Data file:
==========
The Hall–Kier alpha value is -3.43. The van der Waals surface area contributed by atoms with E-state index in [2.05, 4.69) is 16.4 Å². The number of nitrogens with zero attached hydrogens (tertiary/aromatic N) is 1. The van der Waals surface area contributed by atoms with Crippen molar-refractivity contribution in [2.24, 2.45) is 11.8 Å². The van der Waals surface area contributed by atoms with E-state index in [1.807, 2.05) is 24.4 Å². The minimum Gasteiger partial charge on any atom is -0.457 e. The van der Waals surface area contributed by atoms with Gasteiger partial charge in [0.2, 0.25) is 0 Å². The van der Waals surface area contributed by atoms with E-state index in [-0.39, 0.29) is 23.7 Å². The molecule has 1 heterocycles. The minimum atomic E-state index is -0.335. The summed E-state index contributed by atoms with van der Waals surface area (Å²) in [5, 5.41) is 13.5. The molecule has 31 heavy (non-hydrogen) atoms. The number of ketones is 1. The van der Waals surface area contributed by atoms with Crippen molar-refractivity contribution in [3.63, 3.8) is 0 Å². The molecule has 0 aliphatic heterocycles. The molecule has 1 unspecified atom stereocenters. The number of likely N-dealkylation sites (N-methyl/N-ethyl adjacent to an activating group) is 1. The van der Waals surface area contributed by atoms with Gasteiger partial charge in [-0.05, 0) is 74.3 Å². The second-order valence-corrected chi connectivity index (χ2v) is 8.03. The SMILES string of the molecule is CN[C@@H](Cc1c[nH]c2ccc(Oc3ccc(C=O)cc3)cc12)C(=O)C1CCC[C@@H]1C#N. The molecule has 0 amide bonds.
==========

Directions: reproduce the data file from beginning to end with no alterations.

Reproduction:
The Hall–Kier alpha value is -3.43. The van der Waals surface area contributed by atoms with E-state index in [2.05, 4.69) is 16.4 Å². The number of nitrogens with zero attached hydrogens (tertiary/aromatic N) is 1. The van der Waals surface area contributed by atoms with Crippen molar-refractivity contribution in [2.24, 2.45) is 11.8 Å². The van der Waals surface area contributed by atoms with E-state index in [1.807, 2.05) is 24.4 Å². The minimum Gasteiger partial charge on any atom is -0.457 e. The van der Waals surface area contributed by atoms with Gasteiger partial charge in [0.2, 0.25) is 0 Å². The van der Waals surface area contributed by atoms with E-state index in [-0.39, 0.29) is 23.7 Å². The molecule has 1 heterocycles. The minimum atomic E-state index is -0.335. The summed E-state index contributed by atoms with van der Waals surface area (Å²) in [5, 5.41) is 13.5. The molecule has 31 heavy (non-hydrogen) atoms. The number of ketones is 1. The van der Waals surface area contributed by atoms with Crippen molar-refractivity contribution in [3.63, 3.8) is 0 Å². The molecule has 0 aliphatic heterocycles. The molecule has 1 unspecified atom stereocenters. The number of likely N-dealkylation sites (N-methyl/N-ethyl adjacent to an activating group) is 1. The van der Waals surface area contributed by atoms with Gasteiger partial charge in [-0.05, 0) is 74.3 Å². The second-order valence-corrected chi connectivity index (χ2v) is 8.03. The SMILES string of the molecule is CN[C@@H](Cc1c[nH]c2ccc(Oc3ccc(C=O)cc3)cc12)C(=O)C1CCC[C@@H]1C#N. The molecule has 0 amide bonds.